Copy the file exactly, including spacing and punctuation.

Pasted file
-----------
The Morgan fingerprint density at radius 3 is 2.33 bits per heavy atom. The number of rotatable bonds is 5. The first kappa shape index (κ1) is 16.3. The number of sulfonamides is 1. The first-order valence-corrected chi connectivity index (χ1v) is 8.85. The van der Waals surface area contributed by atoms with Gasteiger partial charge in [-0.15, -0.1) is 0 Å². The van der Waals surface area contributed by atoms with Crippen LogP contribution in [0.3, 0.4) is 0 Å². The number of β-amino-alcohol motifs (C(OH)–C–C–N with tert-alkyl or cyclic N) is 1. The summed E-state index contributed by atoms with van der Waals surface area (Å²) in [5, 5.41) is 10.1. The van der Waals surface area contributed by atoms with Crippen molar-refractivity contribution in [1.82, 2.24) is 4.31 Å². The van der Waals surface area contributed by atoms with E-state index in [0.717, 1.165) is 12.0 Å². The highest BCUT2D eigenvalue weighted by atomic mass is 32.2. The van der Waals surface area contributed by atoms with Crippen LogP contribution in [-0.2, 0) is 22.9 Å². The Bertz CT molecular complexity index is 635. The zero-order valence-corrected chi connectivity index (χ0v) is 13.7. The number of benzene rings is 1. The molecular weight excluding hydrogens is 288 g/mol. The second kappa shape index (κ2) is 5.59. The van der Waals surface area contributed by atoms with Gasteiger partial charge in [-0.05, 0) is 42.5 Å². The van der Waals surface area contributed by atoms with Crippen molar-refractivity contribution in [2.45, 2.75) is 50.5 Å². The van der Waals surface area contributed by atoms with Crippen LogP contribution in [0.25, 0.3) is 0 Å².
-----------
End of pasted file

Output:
The Morgan fingerprint density at radius 3 is 2.33 bits per heavy atom. The number of rotatable bonds is 5. The first kappa shape index (κ1) is 16.3. The number of sulfonamides is 1. The first-order valence-corrected chi connectivity index (χ1v) is 8.85. The van der Waals surface area contributed by atoms with Gasteiger partial charge in [-0.15, -0.1) is 0 Å². The van der Waals surface area contributed by atoms with Crippen LogP contribution in [0.3, 0.4) is 0 Å². The number of β-amino-alcohol motifs (C(OH)–C–C–N with tert-alkyl or cyclic N) is 1. The summed E-state index contributed by atoms with van der Waals surface area (Å²) in [5, 5.41) is 10.1. The van der Waals surface area contributed by atoms with Crippen molar-refractivity contribution in [1.82, 2.24) is 4.31 Å². The van der Waals surface area contributed by atoms with E-state index in [0.717, 1.165) is 12.0 Å². The highest BCUT2D eigenvalue weighted by atomic mass is 32.2. The van der Waals surface area contributed by atoms with Crippen LogP contribution in [-0.2, 0) is 22.9 Å². The Bertz CT molecular complexity index is 635. The zero-order valence-corrected chi connectivity index (χ0v) is 13.7. The number of benzene rings is 1. The molecular weight excluding hydrogens is 288 g/mol. The second kappa shape index (κ2) is 5.59. The van der Waals surface area contributed by atoms with Gasteiger partial charge in [-0.05, 0) is 42.5 Å². The van der Waals surface area contributed by atoms with Crippen molar-refractivity contribution in [2.45, 2.75) is 50.5 Å². The van der Waals surface area contributed by atoms with Crippen LogP contribution in [0.25, 0.3) is 0 Å².